Time is elapsing now, yet there are still ways to grasp it.

The elasticity of time

Benedict Cumberbatch reads an extract from Carlo Rovelli's book The Order of Time:

I stop and do nothing. Nothing happens. I am thinking about nothing. I listen to the passing of time. This is time, familiar and intimate. We are taken by it. The rush of seconds, hours, years that hurls us towards life then drags us towards nothingness … We inhabit time as fish live in water. Our being is being in time. Its solemn music nurtures us, opens the world to us, troubles us, frightens and lulls us. The universe unfolds into the future, dragged by time, and exists according to the order of time. What could be more universal and obvious than this flowing?

In a physics laboratory, a clock on a table and another on the ground run at different speeds. Which tells the time? The question is meaningless. We might just as well ask what is most real – the value of sterling in dollars or the value of dollars in sterling. There are two times that change relative to each other. Neither is truer than the other. But there are not just two times. Times are legion: a different one for every point in space. The single quantity “time” melts into a spiderweb of times. We do not describe how the world evolves in time: we describe how things evolve in local time, and how local times evolve relative to each other.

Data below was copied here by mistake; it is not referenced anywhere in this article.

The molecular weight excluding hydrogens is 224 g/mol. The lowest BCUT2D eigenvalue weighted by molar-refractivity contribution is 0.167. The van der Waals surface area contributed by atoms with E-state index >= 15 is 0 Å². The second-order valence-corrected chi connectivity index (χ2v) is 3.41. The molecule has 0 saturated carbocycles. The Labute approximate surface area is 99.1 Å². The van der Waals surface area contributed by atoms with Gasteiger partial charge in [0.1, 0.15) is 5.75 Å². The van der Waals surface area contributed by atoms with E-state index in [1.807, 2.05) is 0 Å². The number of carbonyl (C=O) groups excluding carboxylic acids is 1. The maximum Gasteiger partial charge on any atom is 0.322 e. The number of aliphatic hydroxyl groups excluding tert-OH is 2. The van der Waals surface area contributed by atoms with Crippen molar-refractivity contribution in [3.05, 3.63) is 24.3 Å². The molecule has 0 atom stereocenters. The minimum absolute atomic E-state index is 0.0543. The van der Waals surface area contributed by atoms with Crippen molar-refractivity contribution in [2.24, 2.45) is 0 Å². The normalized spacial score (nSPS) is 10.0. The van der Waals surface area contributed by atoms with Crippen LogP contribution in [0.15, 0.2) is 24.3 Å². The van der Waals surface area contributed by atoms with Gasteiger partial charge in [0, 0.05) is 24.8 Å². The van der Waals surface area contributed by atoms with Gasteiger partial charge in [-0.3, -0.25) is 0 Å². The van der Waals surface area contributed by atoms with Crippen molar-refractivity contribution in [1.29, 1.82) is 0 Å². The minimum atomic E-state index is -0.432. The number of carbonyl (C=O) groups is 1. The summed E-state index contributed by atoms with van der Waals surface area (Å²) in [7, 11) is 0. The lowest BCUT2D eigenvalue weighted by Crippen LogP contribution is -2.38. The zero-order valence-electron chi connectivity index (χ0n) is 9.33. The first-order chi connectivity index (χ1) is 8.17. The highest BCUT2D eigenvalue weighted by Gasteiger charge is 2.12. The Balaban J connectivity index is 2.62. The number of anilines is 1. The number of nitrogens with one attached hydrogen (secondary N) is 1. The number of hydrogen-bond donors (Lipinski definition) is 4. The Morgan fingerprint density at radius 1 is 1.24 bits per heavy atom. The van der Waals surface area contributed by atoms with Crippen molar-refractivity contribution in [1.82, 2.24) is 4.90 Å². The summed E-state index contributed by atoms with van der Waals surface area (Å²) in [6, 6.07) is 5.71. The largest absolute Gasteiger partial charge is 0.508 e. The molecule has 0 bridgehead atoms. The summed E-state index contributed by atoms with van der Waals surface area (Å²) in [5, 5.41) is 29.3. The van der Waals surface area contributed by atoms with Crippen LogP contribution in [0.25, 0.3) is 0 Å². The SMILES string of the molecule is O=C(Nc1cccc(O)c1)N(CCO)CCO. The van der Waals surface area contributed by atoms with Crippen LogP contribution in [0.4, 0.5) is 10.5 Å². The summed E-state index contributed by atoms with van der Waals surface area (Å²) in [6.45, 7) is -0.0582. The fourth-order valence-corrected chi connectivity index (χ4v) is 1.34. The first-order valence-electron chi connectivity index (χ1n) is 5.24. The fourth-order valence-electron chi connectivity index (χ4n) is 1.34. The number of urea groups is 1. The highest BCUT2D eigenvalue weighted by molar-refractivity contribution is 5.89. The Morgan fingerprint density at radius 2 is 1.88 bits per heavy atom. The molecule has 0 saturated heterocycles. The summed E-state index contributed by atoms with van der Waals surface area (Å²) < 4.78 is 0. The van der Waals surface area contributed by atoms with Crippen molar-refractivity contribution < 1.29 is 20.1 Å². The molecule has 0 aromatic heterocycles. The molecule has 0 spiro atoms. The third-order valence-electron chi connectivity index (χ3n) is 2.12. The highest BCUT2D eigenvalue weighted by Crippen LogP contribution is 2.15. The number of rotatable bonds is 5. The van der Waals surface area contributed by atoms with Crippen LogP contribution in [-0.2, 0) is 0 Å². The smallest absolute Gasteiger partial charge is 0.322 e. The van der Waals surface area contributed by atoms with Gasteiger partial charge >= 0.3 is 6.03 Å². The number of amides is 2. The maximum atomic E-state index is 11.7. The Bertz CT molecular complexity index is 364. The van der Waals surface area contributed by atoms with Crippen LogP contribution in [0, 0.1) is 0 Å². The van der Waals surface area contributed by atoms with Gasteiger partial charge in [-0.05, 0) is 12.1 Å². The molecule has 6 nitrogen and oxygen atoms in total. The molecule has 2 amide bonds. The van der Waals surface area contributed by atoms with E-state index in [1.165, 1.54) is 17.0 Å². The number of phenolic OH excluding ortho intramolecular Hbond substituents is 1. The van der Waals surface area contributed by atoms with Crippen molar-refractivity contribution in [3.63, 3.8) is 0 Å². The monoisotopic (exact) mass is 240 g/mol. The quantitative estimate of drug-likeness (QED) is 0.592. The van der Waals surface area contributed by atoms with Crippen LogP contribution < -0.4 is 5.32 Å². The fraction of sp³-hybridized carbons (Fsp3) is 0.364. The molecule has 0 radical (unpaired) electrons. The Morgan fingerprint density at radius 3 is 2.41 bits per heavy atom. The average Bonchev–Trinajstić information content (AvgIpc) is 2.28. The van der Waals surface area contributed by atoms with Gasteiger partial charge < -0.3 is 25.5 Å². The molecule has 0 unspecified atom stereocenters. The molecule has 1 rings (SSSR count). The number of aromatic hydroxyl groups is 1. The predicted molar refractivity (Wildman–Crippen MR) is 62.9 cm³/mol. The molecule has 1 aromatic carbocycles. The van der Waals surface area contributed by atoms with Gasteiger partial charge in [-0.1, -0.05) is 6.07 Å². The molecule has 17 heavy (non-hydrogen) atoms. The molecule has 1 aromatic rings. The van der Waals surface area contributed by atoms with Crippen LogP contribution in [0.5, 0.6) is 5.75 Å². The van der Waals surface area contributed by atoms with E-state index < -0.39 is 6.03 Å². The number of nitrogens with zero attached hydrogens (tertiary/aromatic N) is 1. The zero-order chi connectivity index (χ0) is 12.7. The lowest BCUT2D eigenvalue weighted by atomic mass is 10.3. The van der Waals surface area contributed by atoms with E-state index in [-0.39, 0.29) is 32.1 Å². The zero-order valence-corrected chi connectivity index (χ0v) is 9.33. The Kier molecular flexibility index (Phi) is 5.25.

Time is always moving at different speeds, a subjective interpretation.

It only takes a few micrograms of LSD to expand our experience of time to an epic and magical scale. “How long is forever?” asks Alice. “Sometimes, just one second,” replies the White Rabbit. There are dreams lasting an instant in which everything seems frozen for an eternity. Time is elastic in our personal experience of it. Hours fly by like minutes, and minutes are oppressively slow, as if they were centuries.

Before Einstein told us that it wasn’t true, how the devil did we get it into our heads that time passes everywhere at the same speed? It was certainly not our direct experience of the passage of time that gave us the idea that time elapses at the same rate, always and everywhere.

U.K. schools dismiss the traditional clock face

[bha size='120×120′ variation='01' align='alignright']The U.K. is eliminating analog clocks from student classrooms because kids can't read them.

Says one professor from the Times Educational Supplement newspaper:

“It is amazing the number of students I am coming across in year 10, 11 and in sixth form who do not know how to tell the time. We live in a world where everything is digital. We are moving towards a digital age and they do not necessarily have analogue watches anymore and they have mobile phones with the time on.”